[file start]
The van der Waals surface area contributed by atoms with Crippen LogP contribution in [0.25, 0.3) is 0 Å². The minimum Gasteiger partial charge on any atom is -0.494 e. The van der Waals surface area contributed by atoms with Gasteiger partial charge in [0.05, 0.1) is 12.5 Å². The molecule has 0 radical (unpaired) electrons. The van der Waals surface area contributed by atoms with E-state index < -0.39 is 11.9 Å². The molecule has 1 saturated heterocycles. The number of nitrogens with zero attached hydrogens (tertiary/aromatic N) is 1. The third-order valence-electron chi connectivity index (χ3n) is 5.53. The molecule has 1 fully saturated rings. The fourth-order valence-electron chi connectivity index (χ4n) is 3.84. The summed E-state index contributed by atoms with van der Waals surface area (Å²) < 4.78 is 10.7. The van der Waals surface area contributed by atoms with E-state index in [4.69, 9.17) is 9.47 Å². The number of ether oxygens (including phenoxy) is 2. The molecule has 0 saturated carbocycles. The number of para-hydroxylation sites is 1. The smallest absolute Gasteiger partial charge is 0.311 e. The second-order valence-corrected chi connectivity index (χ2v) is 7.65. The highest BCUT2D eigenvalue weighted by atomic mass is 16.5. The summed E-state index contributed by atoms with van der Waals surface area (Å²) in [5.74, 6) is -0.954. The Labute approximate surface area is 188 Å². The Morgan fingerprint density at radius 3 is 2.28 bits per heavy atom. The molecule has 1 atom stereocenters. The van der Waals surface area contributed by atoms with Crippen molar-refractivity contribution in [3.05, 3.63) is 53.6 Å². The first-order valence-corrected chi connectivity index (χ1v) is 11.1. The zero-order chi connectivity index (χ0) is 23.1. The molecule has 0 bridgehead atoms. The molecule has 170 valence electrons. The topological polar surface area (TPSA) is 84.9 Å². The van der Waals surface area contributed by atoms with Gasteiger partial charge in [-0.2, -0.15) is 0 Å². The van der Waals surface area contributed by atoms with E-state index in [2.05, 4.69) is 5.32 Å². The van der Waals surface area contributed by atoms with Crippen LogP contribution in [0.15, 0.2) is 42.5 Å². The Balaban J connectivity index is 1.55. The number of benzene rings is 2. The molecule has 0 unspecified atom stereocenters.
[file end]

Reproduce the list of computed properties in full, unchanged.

The van der Waals surface area contributed by atoms with Crippen LogP contribution in [0.25, 0.3) is 0 Å². The minimum Gasteiger partial charge on any atom is -0.494 e. The van der Waals surface area contributed by atoms with Gasteiger partial charge in [0.05, 0.1) is 12.5 Å². The molecule has 0 radical (unpaired) electrons. The van der Waals surface area contributed by atoms with E-state index < -0.39 is 11.9 Å². The molecule has 1 saturated heterocycles. The number of nitrogens with zero attached hydrogens (tertiary/aromatic N) is 1. The third-order valence-electron chi connectivity index (χ3n) is 5.53. The molecule has 1 fully saturated rings. The fourth-order valence-electron chi connectivity index (χ4n) is 3.84. The summed E-state index contributed by atoms with van der Waals surface area (Å²) < 4.78 is 10.7. The van der Waals surface area contributed by atoms with E-state index in [4.69, 9.17) is 9.47 Å². The number of ether oxygens (including phenoxy) is 2. The molecule has 0 saturated carbocycles. The number of para-hydroxylation sites is 1. The smallest absolute Gasteiger partial charge is 0.311 e. The second-order valence-corrected chi connectivity index (χ2v) is 7.65. The highest BCUT2D eigenvalue weighted by atomic mass is 16.5. The summed E-state index contributed by atoms with van der Waals surface area (Å²) in [5.74, 6) is -0.954. The Labute approximate surface area is 188 Å². The Morgan fingerprint density at radius 3 is 2.28 bits per heavy atom. The molecule has 1 atom stereocenters. The van der Waals surface area contributed by atoms with Crippen molar-refractivity contribution in [3.05, 3.63) is 53.6 Å². The first-order valence-corrected chi connectivity index (χ1v) is 11.1. The zero-order chi connectivity index (χ0) is 23.1. The molecule has 0 bridgehead atoms. The molecule has 170 valence electrons. The topological polar surface area (TPSA) is 84.9 Å². The van der Waals surface area contributed by atoms with Gasteiger partial charge in [-0.2, -0.15) is 0 Å². The van der Waals surface area contributed by atoms with E-state index in [2.05, 4.69) is 5.32 Å². The van der Waals surface area contributed by atoms with Crippen LogP contribution in [0.15, 0.2) is 42.5 Å². The Balaban J connectivity index is 1.55. The number of benzene rings is 2. The molecule has 0 unspecified atom stereocenters.